We performed qRT-PCR analyses of canonical clock genes in the fat, liver, hypothalamus and skeletal muscle of PPARγf/f/TM and EsrCre/flox/TM mice at various circadian time points under regular light/dark cycles. As expected, adipose expression of canonical clock genes in PPARγf/f/TM mice exhibited robust variations, with Bmal1 and MOP4 peaking at CT20, and Per1, Cry2, and Rev-erbα at CT8, and Per2 and Per3 at CT14 (Fig. 5A) but adipose expression of CLOCK as relatively constant. The expression of most of these clock genes including Bmal1, and MOP4, Per1, Per3, Cry1, Cry2, and Rev-erbα were affected in the fat of EsrCre/flox/TM mice. The changes of most of the clock genes were also seen in the liver (Fig. 5B). Table 1 depicts the amplitudes of canonical clock gene expression in fat and liver of the two genotypes. In contrast, the rhythmicity of the clock genes largely remained intact in the hypothalamus and skeletal muscle of these mice (Fig. 6A&B).

Figure 5. Altered diurnal rhythms of clock gene expression profiles in the fat (A) and liver (B) of EsrCre/flox/TM mice.

PPARγf/f/TM and EsrCre/flox/TM mice were sacrificed at 6-h intervals. The epididymal fat and liver were harvested for qRT-PCR analysis of canonical clock gene expression. For each gene, the lowest level of mRNA expression was set to 1. N = 6–8 per group. Data are mean ± SE. *p<0.05, **p<0.01, *** p<0.001 versus PPARγf/f/TM mice.

Figure 6. Clock gene expression profiles in the hypothalamus (A) and skeletal muscle (B) of EsrCre/flox/TM mice.

PPARγf/f/TM and EsrCre/flox/TM mice were sacrificed at 6-h intervals. The hypothalamus and skeletal muscle were harvested for qRT-PCR analysis of canonical clock gene expression. For each gene, the lowest level of mRNA expression was set to 1. N = 6–8 per group.

PPARγ regulation of clock gene expression in preadipocytes and the role of 15-deoxy-Δ12,14-prostaglandin J2

To investigate whether PPARγ directly regulated the clock system, we used the tamoxifen system to produce PPARγ deletion in primary preadipocytes and examined the consequence in expression of the clock genes. Exposure of EsrCre/flox preadipocytes to 4-hydroxytamoxifen (4-OHT) for 2 days resulted in 83% decrease of total PPARγ mRNA level (Fig. 7A) and nearly complete deletion of PPARγ2 (Fig. 7B) as assessed by qRT-PCR. 4-OHT-treated PPARγf/f preadipocytes served as controls (PPARγf/f/OHT). In the control cells, 50% horse serum treatment triggered the rhythmic expression of most of clock genes for 48 h. In contrast, in vitro PPARγ inactivation led to a significant blockade of the rhythmic expression of Bmal1, MOP4, Per1–3 and Rev-erbα, and, to the less extent, in the rhythmic expression of CLOCK, Cry1 and Cry2 (Fig. 8A).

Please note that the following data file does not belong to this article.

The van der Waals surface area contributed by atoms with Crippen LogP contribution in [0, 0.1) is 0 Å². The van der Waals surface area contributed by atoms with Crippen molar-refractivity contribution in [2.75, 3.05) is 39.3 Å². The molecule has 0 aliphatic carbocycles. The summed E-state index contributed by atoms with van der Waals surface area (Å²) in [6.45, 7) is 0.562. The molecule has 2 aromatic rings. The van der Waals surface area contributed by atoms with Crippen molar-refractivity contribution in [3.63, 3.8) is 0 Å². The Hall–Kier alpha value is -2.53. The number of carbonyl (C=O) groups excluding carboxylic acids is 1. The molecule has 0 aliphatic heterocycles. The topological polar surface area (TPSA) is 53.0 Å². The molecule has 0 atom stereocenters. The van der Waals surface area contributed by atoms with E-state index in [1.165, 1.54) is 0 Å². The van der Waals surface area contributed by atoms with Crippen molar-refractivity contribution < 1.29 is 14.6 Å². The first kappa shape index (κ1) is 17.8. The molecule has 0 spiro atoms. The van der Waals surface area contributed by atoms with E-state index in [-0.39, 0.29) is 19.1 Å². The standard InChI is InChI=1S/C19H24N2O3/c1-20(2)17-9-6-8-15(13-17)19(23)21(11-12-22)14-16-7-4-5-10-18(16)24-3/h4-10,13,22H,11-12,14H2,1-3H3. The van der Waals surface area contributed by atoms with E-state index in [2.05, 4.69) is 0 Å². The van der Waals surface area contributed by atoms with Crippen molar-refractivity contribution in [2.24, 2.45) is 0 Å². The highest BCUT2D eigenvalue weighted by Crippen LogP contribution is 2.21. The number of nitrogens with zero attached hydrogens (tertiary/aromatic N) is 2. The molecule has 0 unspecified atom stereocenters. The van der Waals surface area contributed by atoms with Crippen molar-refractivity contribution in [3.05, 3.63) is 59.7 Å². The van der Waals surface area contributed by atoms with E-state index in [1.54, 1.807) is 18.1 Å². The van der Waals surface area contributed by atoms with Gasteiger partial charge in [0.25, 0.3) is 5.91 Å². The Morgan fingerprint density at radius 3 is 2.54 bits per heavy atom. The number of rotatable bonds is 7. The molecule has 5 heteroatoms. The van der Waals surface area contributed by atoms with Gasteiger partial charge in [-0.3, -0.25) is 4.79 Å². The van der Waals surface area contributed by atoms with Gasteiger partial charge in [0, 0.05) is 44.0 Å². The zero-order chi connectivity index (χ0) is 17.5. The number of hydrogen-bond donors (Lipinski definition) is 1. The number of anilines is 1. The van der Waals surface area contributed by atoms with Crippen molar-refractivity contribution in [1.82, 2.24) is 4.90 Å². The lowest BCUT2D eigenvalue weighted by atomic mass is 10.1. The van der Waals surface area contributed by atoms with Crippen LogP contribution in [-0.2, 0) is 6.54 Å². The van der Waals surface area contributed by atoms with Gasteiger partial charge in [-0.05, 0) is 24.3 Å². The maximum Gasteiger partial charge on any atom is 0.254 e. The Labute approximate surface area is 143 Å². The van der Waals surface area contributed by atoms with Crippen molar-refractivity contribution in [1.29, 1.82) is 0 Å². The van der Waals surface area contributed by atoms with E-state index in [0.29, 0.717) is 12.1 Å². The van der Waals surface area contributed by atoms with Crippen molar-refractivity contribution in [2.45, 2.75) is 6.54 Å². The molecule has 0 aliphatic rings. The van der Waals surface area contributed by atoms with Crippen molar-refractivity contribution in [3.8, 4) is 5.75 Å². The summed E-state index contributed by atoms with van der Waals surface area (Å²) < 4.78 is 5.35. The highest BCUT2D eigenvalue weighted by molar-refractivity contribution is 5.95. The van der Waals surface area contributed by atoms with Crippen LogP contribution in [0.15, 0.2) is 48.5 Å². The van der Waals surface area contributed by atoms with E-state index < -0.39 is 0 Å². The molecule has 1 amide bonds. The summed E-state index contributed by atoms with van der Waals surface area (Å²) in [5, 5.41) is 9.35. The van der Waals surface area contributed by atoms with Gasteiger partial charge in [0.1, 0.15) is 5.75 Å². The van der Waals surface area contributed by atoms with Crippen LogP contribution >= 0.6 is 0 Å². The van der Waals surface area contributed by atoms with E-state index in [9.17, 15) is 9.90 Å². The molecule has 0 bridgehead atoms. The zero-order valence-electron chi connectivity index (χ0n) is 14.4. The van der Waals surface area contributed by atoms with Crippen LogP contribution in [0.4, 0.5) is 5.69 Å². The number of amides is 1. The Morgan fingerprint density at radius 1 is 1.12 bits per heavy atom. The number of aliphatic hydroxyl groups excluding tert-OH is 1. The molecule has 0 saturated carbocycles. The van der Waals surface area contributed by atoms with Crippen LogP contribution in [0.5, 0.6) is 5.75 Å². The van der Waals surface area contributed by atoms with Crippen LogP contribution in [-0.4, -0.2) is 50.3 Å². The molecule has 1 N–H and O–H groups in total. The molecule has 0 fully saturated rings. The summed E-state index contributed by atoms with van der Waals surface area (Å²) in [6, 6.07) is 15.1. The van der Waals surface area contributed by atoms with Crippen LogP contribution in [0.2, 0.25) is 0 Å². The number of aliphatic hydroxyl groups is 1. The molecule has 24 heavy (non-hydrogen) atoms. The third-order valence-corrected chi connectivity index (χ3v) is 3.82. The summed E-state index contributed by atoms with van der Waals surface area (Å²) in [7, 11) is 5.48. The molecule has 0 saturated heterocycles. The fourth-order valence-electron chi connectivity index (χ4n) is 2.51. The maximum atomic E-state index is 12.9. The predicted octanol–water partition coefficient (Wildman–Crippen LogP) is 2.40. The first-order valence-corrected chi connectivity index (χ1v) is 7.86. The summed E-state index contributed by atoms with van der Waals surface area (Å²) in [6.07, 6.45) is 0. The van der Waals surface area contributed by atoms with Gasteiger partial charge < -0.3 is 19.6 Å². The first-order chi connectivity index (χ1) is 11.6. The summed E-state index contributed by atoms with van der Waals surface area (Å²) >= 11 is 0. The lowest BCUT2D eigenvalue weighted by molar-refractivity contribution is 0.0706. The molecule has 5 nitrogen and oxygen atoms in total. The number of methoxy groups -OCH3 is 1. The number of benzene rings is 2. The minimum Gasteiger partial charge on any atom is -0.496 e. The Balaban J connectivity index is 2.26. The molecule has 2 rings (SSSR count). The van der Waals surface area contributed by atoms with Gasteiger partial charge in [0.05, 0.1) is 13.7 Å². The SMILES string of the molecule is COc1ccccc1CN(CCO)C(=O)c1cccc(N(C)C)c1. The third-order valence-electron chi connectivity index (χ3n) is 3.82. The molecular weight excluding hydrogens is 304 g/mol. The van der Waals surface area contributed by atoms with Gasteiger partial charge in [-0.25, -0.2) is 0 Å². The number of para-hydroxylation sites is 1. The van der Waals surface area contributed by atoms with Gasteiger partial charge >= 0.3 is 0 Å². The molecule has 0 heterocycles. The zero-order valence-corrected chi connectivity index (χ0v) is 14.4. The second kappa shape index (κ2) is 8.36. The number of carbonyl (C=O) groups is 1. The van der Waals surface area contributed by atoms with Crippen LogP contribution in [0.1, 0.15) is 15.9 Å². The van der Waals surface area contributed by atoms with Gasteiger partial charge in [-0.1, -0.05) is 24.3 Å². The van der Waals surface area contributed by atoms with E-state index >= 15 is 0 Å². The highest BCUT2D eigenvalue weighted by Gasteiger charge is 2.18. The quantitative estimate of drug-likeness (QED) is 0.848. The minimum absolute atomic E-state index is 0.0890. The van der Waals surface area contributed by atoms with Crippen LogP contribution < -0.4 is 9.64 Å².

Figure 7. Validation of PPARγ deletion in 4-OHT-treated preadipocytes.

(A) qRT-PCR analysis of total PPARγ expression in preadipocytes. (B) qRT-PCR analysis of PPARγ2 expression in preadipocytes.

Figure 8. Serum shock or 15d-PGJ2-induced clock gene expression profiles in PPARγ-deficient preadipocytes.

4-OHT-treated primary preadipocytes from PPARγf/f and EsrCre/flox mice (termed PPARγf/f/OHT and EsrCre/flox/OHT, respectively) were stimulated with 50% horse serum (A) or 10 µM 15d-PGJ2 (B) for 2 h. Cells were harvested at 4-h intervals for 48 h and subjected to RNA extraction and qRT-PCR analysis of the canonical clock gene expressions. For each gene, the lowest level of mRNA expression was set to 1. N = 4 in each group/time point. Shown are mean ± SE. *p<0.05, **p<0.01, *** p<0.001 versus wild-type control.

15-deoxy-Δ12,14-prostaglandin J2 (15d-PGJ2), a natural ligand of PPARγ, has been reported as an entrainment factor for the circadian clocks [32]. Next, we examined the expression profiles of clock genes in the primary culture of preadipocytes stimulated by 15d-PGJ2. 15d-PGJ2 triggered the rhythmic expression of clock genes in the control preadipocytes, to an extent almost comparable to 50% horse serum (Fig. 8B). In contrast, the rhythmic expression of Bmal1, Per2, Per3 and Rev-erbα genes was significantly reduced in PPARγ-deficient cells (Fig. 8B).

We employed ELISA to determine urinary excretion of 15d-PGJ2. The specificity of 15d-PGJ2 ELISA has been validated by testing cross activities with other prostanoids; the values were: 0.11% for PGD2, 0.1% for delta12-PGJ2, 0.05% for PGA2, and 0% for TXA2, PGI2, and PGE2. Urinary 15d-PGJ2 excretion was found to exhibit robust diurnal variation that was effectively attenuated by indomethacin and the COX-2 inhibitor SC-560; the COX-2 inhibitor NS-398 reduced the baseline level of urinary 15d-PGJ2 but failed to influence the magnitude of the diurnal variation (Fig. 9).